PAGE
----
The parents can prohibit their teens from partaking in permissive sexual behaviour, dug experimentation, and hanging with the wrong crowd (Kroger, 1996). Again, parents are not to be seen as controlling the teens lest they rebel. The parents experience some conflict in this level: how much control to assume and how much freedom to allow. The establishment of mutual respect between the parent and the teen is important. In deed the teen years is a period of identity crisis for the teenagers. The basic strength of this stage is fidelity while its core pathology is repudiation.

Step 6: Intimacy versus Isolation

This stage of lifespan development is entered into by individuals that have matured from teenage. Erikson asserts that intimacy between couples is only possible if the two first took time to mature separately. Persons that opt to marry before the couple has taken time to mature properly stand a risk of dissolving the marriage and adding to the already big number of failed marriages of this generation. It is worth noting that maturity does not come with age; some people mature early, while others mature late in life. Marriage should only be entered into by two mature people. Intimacy is the basic strength of this stage while isolation is its core pathology (Beckett, & Taylor, 2010).

Stage 7: Generatively versus Stagnation

Erikson uses the concept of generatively to show that individuals need to coin their affairs along practices that will ensure sustainability in the future. He recognized that individuals could live fulfilled lives without having children. The antithesis to this is stagnation, which refers to the loss of self in what can be said to be self-absorption.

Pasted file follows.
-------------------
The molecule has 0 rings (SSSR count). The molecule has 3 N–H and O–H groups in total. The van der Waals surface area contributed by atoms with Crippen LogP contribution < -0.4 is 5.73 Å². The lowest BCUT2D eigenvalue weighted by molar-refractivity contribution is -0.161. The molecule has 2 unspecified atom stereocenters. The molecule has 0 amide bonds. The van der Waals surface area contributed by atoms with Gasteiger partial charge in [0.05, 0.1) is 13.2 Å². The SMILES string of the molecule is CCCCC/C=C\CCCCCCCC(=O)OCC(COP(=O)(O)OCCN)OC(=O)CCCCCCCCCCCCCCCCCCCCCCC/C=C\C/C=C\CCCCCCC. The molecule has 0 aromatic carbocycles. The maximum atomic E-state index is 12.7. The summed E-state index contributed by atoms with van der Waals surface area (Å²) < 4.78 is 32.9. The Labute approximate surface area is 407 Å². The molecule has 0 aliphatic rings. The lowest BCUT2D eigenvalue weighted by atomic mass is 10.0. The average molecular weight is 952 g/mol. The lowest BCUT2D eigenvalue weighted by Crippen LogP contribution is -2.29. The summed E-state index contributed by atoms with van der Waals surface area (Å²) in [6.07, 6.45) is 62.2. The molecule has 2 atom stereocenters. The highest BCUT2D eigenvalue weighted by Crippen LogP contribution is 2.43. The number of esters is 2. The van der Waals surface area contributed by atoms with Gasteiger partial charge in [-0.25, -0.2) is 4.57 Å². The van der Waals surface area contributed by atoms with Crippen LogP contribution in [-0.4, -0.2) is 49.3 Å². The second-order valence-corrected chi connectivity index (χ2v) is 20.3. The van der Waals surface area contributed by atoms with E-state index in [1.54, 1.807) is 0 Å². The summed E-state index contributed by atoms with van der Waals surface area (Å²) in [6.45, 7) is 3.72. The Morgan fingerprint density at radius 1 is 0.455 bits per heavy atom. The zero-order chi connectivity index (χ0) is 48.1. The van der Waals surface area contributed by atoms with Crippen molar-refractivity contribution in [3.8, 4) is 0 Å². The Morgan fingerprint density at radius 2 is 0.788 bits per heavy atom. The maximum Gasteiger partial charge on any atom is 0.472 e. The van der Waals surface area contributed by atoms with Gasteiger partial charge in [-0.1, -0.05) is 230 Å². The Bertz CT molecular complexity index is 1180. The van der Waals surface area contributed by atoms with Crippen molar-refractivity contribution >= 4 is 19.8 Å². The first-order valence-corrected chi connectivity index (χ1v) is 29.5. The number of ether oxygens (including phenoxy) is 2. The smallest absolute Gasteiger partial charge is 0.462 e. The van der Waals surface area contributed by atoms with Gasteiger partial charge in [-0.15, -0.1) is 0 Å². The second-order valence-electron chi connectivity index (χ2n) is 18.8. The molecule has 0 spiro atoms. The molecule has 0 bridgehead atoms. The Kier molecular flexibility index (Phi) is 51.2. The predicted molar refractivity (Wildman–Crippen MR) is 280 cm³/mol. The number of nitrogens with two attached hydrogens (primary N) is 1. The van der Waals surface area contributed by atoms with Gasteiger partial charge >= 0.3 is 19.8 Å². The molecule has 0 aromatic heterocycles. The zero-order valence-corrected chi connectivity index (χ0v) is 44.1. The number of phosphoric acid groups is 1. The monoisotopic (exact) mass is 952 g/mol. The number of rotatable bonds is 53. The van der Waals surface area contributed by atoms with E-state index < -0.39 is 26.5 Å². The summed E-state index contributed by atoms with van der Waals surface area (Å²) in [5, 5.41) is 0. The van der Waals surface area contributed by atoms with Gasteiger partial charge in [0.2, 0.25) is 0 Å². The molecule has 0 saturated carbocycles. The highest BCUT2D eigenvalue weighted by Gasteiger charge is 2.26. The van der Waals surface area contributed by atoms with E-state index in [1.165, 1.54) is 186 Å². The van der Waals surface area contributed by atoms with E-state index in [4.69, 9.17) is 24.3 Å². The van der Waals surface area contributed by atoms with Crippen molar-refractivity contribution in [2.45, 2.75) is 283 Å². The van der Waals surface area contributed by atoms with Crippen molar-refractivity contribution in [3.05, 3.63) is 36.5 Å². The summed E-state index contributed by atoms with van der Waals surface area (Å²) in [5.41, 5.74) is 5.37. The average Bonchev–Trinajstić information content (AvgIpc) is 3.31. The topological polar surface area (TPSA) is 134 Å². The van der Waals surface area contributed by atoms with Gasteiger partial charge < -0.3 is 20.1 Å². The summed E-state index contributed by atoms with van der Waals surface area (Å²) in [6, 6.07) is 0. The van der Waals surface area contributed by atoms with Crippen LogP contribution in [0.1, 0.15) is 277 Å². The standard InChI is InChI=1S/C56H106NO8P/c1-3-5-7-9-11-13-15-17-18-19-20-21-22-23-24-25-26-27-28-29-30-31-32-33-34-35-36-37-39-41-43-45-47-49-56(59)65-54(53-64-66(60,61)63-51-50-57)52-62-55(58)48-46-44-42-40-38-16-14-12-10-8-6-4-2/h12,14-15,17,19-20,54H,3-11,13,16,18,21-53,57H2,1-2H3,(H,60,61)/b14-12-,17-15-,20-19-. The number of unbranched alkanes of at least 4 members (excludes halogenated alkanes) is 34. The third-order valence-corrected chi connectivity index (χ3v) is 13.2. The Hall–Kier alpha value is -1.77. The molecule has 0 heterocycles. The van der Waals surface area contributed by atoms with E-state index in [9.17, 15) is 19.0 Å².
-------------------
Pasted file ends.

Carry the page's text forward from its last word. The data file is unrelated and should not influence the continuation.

Stage 8: Integrity versus Despair

At this stage, an individual has reached the peak of his life. It is a time that most people take to look back and reflect on their lives. The basic strength of this stage is integrity while its antithesis is despair. Integrity brings about a feeling of satisfaction when one looks back and sees the great achievements he has been able to make. Despair sets in when one looks back and feels that he has not achieved enough or he wasted his life.

In summary, the stages of human development and lifespan have been captured best by Erikson’s psychosocial model of development. A clear understanding of these stages is key in helping us optimize our basic strengths in all stages while keeping the core pathologies at bay.

 

References

Beckett, C., & Taylor, H. (2010). Human Growth and Development. London: Sage Publications.

Erikson, H, E. (1959. Identity and the life cycle. New York. Norton.

Harms, L. (2010). Understanding Human Development – A multidimensional approach (2nd e.d). Melbourne, Victoria. Oxford University Press.

Kroger, J. (1996). Adolescence as identity synthesis: Erikson’s psychosocial approach. Identity in Adolescence – The balance between self and other (pp.13 – 47). NewYork. Routledge.

Miller, H, P. (2002). Theories of Developmental Psychology (4th e.d.). United States of America. Worth Publishers.

Sigelman, C. K., & Rider, E. A. (2011). Life-span human development. Belmont, CA: Wadsworth, Cengage Learning.